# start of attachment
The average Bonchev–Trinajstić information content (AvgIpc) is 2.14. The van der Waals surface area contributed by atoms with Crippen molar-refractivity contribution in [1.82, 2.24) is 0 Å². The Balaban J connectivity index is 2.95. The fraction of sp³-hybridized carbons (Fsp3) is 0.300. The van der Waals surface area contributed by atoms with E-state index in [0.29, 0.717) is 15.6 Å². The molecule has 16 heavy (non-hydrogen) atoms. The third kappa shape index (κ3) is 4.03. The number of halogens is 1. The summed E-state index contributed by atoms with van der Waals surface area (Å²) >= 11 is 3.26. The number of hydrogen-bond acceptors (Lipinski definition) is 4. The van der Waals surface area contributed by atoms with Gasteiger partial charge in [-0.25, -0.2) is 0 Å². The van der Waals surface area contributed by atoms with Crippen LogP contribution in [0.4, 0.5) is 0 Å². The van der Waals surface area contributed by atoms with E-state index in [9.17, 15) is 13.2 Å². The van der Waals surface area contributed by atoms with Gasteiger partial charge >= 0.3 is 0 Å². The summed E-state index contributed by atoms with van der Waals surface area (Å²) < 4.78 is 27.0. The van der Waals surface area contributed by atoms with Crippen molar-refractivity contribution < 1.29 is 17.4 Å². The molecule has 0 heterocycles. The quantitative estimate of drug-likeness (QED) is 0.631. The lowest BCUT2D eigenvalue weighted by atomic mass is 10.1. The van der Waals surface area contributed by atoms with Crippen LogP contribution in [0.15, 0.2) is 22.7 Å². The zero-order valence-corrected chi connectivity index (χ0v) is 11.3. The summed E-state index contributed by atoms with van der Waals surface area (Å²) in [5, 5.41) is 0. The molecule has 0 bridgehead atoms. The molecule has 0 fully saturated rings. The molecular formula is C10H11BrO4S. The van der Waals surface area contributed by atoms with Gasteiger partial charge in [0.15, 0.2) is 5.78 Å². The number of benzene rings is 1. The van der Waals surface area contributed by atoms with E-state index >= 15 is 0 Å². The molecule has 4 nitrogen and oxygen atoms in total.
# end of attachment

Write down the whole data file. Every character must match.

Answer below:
The average Bonchev–Trinajstić information content (AvgIpc) is 2.14. The van der Waals surface area contributed by atoms with Crippen molar-refractivity contribution in [1.82, 2.24) is 0 Å². The Balaban J connectivity index is 2.95. The fraction of sp³-hybridized carbons (Fsp3) is 0.300. The van der Waals surface area contributed by atoms with E-state index in [0.29, 0.717) is 15.6 Å². The molecule has 16 heavy (non-hydrogen) atoms. The third kappa shape index (κ3) is 4.03. The number of halogens is 1. The summed E-state index contributed by atoms with van der Waals surface area (Å²) >= 11 is 3.26. The number of hydrogen-bond acceptors (Lipinski definition) is 4. The van der Waals surface area contributed by atoms with Gasteiger partial charge in [-0.25, -0.2) is 0 Å². The van der Waals surface area contributed by atoms with Crippen LogP contribution in [0.4, 0.5) is 0 Å². The van der Waals surface area contributed by atoms with E-state index in [9.17, 15) is 13.2 Å². The van der Waals surface area contributed by atoms with Gasteiger partial charge >= 0.3 is 0 Å². The summed E-state index contributed by atoms with van der Waals surface area (Å²) < 4.78 is 27.0. The van der Waals surface area contributed by atoms with Crippen molar-refractivity contribution < 1.29 is 17.4 Å². The molecule has 0 heterocycles. The quantitative estimate of drug-likeness (QED) is 0.631. The lowest BCUT2D eigenvalue weighted by atomic mass is 10.1. The van der Waals surface area contributed by atoms with Crippen LogP contribution in [0.15, 0.2) is 22.7 Å². The zero-order valence-corrected chi connectivity index (χ0v) is 11.3. The summed E-state index contributed by atoms with van der Waals surface area (Å²) in [5, 5.41) is 0. The molecule has 0 bridgehead atoms. The molecule has 0 fully saturated rings. The molecular formula is C10H11BrO4S. The van der Waals surface area contributed by atoms with Gasteiger partial charge in [0.15, 0.2) is 5.78 Å². The number of benzene rings is 1. The van der Waals surface area contributed by atoms with E-state index >= 15 is 0 Å². The molecule has 4 nitrogen and oxygen atoms in total.